The Importance of Human-Certified Articles in the Age of AI

Published on
February 27, 2024
Tessa McDaniel
Marketing Team Lead

The more sophisticated Generative AI becomes, the more writers have to stake their claim in the writing world.

In a recent survey run by Gartner on employee anxiety that AI will replace their job, Marketing/PR came in at the top with 42% of respondents in those roles worrying about AI doing their job for them. This concern is certainly well-grounded with the advancements in publicly available AI like OpenAI’s ChatGPT. On the one hand, GenAI has been a great help in research, idea generation, debugging code, editing current writing, and more, but on the other, many in the writing and programming disciplines have been worried about AI starting to replace them. While it’s not ideal, the best strategy for writers is to adapt: realize that AI is going to get more and more sophisticated, hold on to what we can unarguably do better, and learn how to prove ourselves as authentic writers.  

Focus on What We Do Better Than AI

As writers, we’re going to be better than AI. Maybe not in everything and not for long, but our biggest advantage over AI is that we come up with new ideas. ChatGPT’s last knowledge update was in January of 2022, so it can’t write anything on any topics newer than that. While Machine Learning can make predictions and recommendations, it can only do so after analyzing a data set and using information that it has access to. (every statement I make about AI capabilities should have an implied disclaimer stating “for now”) We can expand on new ideas, focus on thought leadership, write detailed comparisons between, say, our company and a competitor, press releases, award announcements, and more. Not all articles will be this thought-provoking, as sometimes you need to write an SEO-optimized article on, say, the difference between AI and ML. But as writers, unique content is where we can shine.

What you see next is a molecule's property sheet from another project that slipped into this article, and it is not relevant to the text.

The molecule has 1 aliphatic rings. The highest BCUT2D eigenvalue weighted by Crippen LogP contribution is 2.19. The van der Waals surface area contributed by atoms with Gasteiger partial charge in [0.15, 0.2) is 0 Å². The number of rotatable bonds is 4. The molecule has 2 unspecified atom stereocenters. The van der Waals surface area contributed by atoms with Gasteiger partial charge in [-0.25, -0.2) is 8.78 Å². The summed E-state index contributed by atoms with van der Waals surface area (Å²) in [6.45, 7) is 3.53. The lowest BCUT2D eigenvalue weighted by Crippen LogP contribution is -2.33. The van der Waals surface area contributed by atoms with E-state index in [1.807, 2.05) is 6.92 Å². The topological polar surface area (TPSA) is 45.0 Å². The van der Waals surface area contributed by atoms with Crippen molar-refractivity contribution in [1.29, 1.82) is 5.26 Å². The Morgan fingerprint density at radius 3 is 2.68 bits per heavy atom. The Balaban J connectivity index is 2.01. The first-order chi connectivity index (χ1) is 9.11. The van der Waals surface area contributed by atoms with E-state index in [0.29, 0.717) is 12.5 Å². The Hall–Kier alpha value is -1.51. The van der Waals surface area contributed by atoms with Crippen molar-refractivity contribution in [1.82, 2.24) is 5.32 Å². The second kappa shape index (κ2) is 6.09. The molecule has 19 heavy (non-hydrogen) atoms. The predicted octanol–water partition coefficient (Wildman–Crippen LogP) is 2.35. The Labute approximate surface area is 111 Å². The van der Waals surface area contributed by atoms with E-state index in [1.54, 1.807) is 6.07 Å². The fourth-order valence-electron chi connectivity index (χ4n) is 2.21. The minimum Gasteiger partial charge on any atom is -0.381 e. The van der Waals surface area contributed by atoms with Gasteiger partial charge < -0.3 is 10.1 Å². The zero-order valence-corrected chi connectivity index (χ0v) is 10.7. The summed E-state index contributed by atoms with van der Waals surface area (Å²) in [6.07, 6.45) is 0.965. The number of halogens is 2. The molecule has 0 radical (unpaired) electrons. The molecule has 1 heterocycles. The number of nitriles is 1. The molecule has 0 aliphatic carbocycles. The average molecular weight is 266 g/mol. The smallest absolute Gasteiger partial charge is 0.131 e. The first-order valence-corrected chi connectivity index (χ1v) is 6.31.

Why Not Use AI To Detect AI?

The obvious solution might be to take written content and run it through ChatGPT and ask if it’s AI-generated content. Well, I tried that! I took a paragraph on Robotics from my last article and asked ChatGPT if it was AI-generated. It replied, “Based on the content and context of the passage you've shared, it's certainly within the realm of possibility for it to have been generated by an AI like me.” I took the same passage and put it through Undetectable AI, and it decided that my content appeared mostly human. This is likely because I have a pretty unique style of writing, plus lots of years of practice. 

But realistically, no one is going to run the articles they read through a detector, and as shown, different AIs come back with different answers for the same paragraph (but we can take ChatGPT’s decision with a grain of salt as it didn’t make an absolute statement). One of the best ways to ensure that our articles are taken at face value is to do the work for your readers.

Certifying You’re Human

There are a few ways that you can prove you’re a human writer, some more reliable than others. A really easy place to start is having a portfolio of your own articles that you can link to. If someone reads your articles back to back, it’ll be easy to tell that they’re written by the same person. One way a company can support this is by giving each author an “about” page with a little bio, a link to their LinkedIn profile, and links to all the other articles they’ve written. There are even companies like Authory that provide a service to issue you a human-certified badge. All of these techniques can go a long way towards proving you’re a real, live, human author, but our best asset is still the ability to write unique, thought leadership content.


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